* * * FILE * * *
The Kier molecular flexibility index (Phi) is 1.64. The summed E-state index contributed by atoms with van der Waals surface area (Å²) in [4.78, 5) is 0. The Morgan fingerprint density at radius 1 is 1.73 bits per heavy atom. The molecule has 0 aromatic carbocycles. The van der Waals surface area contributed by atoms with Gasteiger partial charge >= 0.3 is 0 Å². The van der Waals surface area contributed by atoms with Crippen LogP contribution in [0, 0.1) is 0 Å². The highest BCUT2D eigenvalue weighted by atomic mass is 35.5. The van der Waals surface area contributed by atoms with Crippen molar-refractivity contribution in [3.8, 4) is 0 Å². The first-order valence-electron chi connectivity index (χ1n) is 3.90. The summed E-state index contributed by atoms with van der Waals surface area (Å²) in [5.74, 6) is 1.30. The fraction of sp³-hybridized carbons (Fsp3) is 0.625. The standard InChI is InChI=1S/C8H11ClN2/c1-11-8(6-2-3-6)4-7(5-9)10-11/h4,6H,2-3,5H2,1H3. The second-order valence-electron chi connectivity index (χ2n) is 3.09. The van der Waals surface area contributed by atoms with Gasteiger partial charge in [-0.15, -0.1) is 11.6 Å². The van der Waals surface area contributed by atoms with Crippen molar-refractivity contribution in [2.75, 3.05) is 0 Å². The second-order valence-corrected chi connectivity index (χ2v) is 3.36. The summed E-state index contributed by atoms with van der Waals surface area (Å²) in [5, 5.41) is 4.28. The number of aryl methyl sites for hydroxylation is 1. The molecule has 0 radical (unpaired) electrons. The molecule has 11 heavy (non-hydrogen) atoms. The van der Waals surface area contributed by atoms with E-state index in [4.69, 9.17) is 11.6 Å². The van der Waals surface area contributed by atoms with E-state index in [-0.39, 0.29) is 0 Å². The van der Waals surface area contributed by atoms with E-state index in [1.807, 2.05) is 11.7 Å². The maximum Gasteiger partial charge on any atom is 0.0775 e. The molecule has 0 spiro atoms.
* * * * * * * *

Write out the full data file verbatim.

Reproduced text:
The Kier molecular flexibility index (Phi) is 1.64. The summed E-state index contributed by atoms with van der Waals surface area (Å²) in [4.78, 5) is 0. The Morgan fingerprint density at radius 1 is 1.73 bits per heavy atom. The molecule has 0 aromatic carbocycles. The van der Waals surface area contributed by atoms with Gasteiger partial charge >= 0.3 is 0 Å². The van der Waals surface area contributed by atoms with Crippen LogP contribution in [0, 0.1) is 0 Å². The highest BCUT2D eigenvalue weighted by atomic mass is 35.5. The van der Waals surface area contributed by atoms with Crippen molar-refractivity contribution in [3.8, 4) is 0 Å². The first-order valence-electron chi connectivity index (χ1n) is 3.90. The summed E-state index contributed by atoms with van der Waals surface area (Å²) in [5.74, 6) is 1.30. The fraction of sp³-hybridized carbons (Fsp3) is 0.625. The standard InChI is InChI=1S/C8H11ClN2/c1-11-8(6-2-3-6)4-7(5-9)10-11/h4,6H,2-3,5H2,1H3. The second-order valence-electron chi connectivity index (χ2n) is 3.09. The van der Waals surface area contributed by atoms with Gasteiger partial charge in [-0.15, -0.1) is 11.6 Å². The van der Waals surface area contributed by atoms with Crippen molar-refractivity contribution in [2.75, 3.05) is 0 Å². The second-order valence-corrected chi connectivity index (χ2v) is 3.36. The summed E-state index contributed by atoms with van der Waals surface area (Å²) in [5, 5.41) is 4.28. The number of aryl methyl sites for hydroxylation is 1. The molecule has 0 radical (unpaired) electrons. The molecule has 11 heavy (non-hydrogen) atoms. The van der Waals surface area contributed by atoms with E-state index in [4.69, 9.17) is 11.6 Å². The van der Waals surface area contributed by atoms with E-state index in [-0.39, 0.29) is 0 Å². The van der Waals surface area contributed by atoms with E-state index in [1.807, 2.05) is 11.7 Å². The maximum Gasteiger partial charge on any atom is 0.0775 e. The molecule has 0 spiro atoms.